Survivor

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I remembered the time when my 94 year-old maternal Aunt, Leoncia, told me stories about her life back then in World War II; how she and the rest of her family hid in the jungle to escape the Japanese invasion in the Philippines, and why she never married. It didn’t dawn on me why these two things were important to her. She would muse about these experiences as if it just happened yesterday. So I decided to interview her about it while we played our favorite game together, Scrabble, for this project.

How old were you when World War II happened in the Philippines?

I was already in my teens. We were planting rice early in the morning in the province when one of the landowner’s henchmen told us that the Japanese were making their way to Manila. Your grandfather decided it was time for us to start packing and head to the mountains. Being the father of three girls, he thought it not be prudent for us to stay in the city. The landowner promised all of his employees that he will take care of them with shelter and food, but your grandpa didn’t buy it. So we only had our clothes on our backs and left. Your grandma wasn’t keen on hiding in the thick jungle, she argued to her wits end that it didn’t guarantee our safety but we trusted your grandfather. It was the right thing to do. Had it not for that decision, I wouldn’t be here with you today.

What was it like to hide in the jungle? Were you caught?

It was hard. We scoped for the thickest and tallest grass and stayed there for a while or lived inside caves with other families. We took turns as lookouts and alerted everyone when trouble came. We also had to ensure to cover our tracks, put the fire out with water or the smoke will definitely put us in peril. We mostly ate on tubers and vegetables. We would hear the planes hovering all over us. We found out that the Japanese rounded out the landlords and the families that stayed with them and made them into slaves. (She paused and sighed). The women were constantly abused. We were also afraid of snakes. Your grandfather taught us how to use and carry a long knife all the time. We were almost caught by the Japanese, you know. Your mom, being the youngest, cried, no not cried but wailed, for days about hearing the endless cries of women being abused and gunfire that one of the families from a nearby hiding cell told on us because she wouldn’t shut up. Your grandfather was really mad at her. We had to move so many times. It was exhausting.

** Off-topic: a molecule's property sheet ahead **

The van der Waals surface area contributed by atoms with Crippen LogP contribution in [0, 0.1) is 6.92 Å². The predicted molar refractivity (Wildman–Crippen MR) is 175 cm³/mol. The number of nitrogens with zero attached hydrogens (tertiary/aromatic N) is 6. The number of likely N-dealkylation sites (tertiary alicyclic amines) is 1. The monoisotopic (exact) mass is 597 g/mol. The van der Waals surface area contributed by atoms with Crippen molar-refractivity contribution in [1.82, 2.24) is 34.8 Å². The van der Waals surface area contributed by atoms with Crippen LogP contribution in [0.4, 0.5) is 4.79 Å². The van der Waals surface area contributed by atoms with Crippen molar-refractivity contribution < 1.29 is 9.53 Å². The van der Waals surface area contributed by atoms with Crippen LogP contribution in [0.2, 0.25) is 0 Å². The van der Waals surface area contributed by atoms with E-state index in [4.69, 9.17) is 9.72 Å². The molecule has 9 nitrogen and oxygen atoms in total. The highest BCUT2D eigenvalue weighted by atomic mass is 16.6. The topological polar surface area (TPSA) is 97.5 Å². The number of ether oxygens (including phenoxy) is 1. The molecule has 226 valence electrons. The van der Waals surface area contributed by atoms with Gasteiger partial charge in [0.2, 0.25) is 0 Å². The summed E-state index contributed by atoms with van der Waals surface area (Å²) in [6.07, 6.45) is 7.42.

You told me once that a man was interested in you and asked Grandfather for your hand in marriage. What happened?

(Long pause. Her face was pensive. A deep sigh) There were a few boys but one man, his name was Mario and he was tenacious. He was 2 years younger and a tad shorter than me. Your grandmother did not like him. She said he was ‘Dugyot” (Ilocano for Dirty). Your grandfather seemed eager to rid of me. We didn’t always agree and I loved to argue. When the time came that Mario, with flowers picked from the surrounding bushes and some money in hand, came to our area in the jungle to propose, your Grandfather looked at me and said, “It is your choice.” At that moment, I thought of my own future and of leaving my poor family for good. You see, during and after the war, we were dirt poor. I just can’t possibly leave them in that state. I liked Mario. He was a sweet man. Having a life with him would’ve been wonderful but when I saw my parent’s faces along with my two younger siblings that night, I knew I couldn’t just leave them at the time. Mario was the first and last man to kiss me.

After the war, what did you all do?

Well, I had to make a living selling whatever we can grow from the garden at the market while finishing high school and I saved enough money to go to college. I helped raise your other Aunt and your Mom. Both your grandparents were ailing with various old-age diseases and I didn’t really have the time nor the inclination to be with someone. I just poured my life on earning a living to put food on the table and took care of everyone closest to me.

No regrets then, Auntie?

No. In life, we are given choices to make. It may not be exactly what you want but you just have to believe in yourself and face the consequences. That’s how we learn. Now it’s your turn to play scrabble!

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